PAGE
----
In the digital age, though, it’s no longer just about heading to your favourite beauty haunt. But in a field where touch-and-feel of a product is key, how do brands handle online sales? Simply by being innovative. “An insight we had was that most of our online customers shop while at the office perhaps to ‘brighten up’ a dull day with some retail therapy; so we started a campaign called ‘sneaky office shopper’ that rewarded orders with an office address with freebies. Interestingly, some customers asked for these even with residential addresses claiming they were work-from-home Wentrepreneurs. Sales more than doubled that month. Unlike in stores, you cannot smell a product or feel its texture when shopping online. That always felt like a deterrent to online-driven brands — including us — in the early days. But we were pleasantly surprised to see that reading ingredient lists, checking reviews and watching how-to tutorials about a product makes up for the lack of a physical store,” explains Chopra.
Technology plays a vital role in boosting sales. “According to Google, 66 per cent of beauty product buyers say YouTube influenced their purchases by helping them visualise how products fit into their lives. In addition to brand-published videos, YouTube tutorials from popular influencers help spread awareness and exposure. Savvy brands are riding this digital wave by publishing original content, blogs and media to amplify their brand’s message. It’s not just about gaining readership, it’s about creating an engaged community. In a world where content is said to be king, engagement is queen. When paired together, the results are phenomenal. While beauty trends and products change, service stays. These modern innovations and customised services are integral to a business owner’s success. There’s never been a better time to step into the world of beauty,” says Avni Amlani, international skincare expert for Dermalogica India.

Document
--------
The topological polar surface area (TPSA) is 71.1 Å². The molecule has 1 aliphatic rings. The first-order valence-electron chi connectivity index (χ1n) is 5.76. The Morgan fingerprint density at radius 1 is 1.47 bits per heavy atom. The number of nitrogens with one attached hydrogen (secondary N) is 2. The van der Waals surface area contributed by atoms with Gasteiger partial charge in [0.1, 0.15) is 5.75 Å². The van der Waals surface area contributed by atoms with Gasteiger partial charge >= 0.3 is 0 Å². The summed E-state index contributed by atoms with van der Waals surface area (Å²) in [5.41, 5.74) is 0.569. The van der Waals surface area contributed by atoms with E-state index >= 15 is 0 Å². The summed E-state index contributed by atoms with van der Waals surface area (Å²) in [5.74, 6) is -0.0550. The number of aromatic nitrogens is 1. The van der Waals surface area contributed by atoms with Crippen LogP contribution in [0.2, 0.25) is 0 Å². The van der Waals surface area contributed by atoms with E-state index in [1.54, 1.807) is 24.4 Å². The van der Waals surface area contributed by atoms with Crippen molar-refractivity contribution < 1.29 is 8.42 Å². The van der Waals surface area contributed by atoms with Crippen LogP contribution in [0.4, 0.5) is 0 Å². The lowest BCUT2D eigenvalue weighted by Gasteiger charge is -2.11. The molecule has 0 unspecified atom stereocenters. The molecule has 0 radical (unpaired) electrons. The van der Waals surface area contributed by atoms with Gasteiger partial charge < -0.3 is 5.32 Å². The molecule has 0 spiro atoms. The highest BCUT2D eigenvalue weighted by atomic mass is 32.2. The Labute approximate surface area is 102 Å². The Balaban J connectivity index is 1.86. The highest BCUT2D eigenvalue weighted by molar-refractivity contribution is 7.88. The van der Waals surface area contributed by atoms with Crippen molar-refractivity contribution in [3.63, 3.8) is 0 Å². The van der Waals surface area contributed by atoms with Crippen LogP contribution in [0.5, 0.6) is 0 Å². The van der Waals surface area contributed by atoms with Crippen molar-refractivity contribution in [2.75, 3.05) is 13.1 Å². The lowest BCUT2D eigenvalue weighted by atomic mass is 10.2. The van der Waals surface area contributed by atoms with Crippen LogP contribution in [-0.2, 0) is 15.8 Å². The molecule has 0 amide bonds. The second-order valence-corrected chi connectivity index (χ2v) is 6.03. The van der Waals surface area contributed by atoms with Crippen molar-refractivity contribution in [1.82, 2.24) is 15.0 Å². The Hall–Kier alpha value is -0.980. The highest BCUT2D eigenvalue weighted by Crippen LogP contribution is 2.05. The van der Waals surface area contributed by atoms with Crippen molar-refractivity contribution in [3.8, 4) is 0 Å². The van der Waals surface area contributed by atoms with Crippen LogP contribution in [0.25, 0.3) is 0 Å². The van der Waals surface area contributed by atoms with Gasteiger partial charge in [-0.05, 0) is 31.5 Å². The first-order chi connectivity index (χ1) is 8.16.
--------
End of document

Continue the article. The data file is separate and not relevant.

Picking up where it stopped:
But using cosmetics as a panacea for all ills is certainly not the answer, warns counselling psychologist Aarti Rewari. “Retail therapy in moderation is beneficial but discretion is necessary. It’s a way of feeling temporary relief and that’s only a short-term solution. A longterm, wider perspective into the predicament on hand is essential,” she says.
As armour, as a way to increase the feel-good factor or make you feel on top of the world, the chemistry of cosmetics, it is clear, is a potent mood changer. But at the end of the day, can it buy you happiness? “Well, not happiness but pleasure, certainly! A human brain is wired to draw aesthetic pleasure out of everything beautiful, and thus the thought of being able to look more attractive (at any age) leads us to a beauty brand. It indeed is a mix of a lot of chemicals at play in our brain, which are also responsible for making us go back for more,” says Mathur Dayal.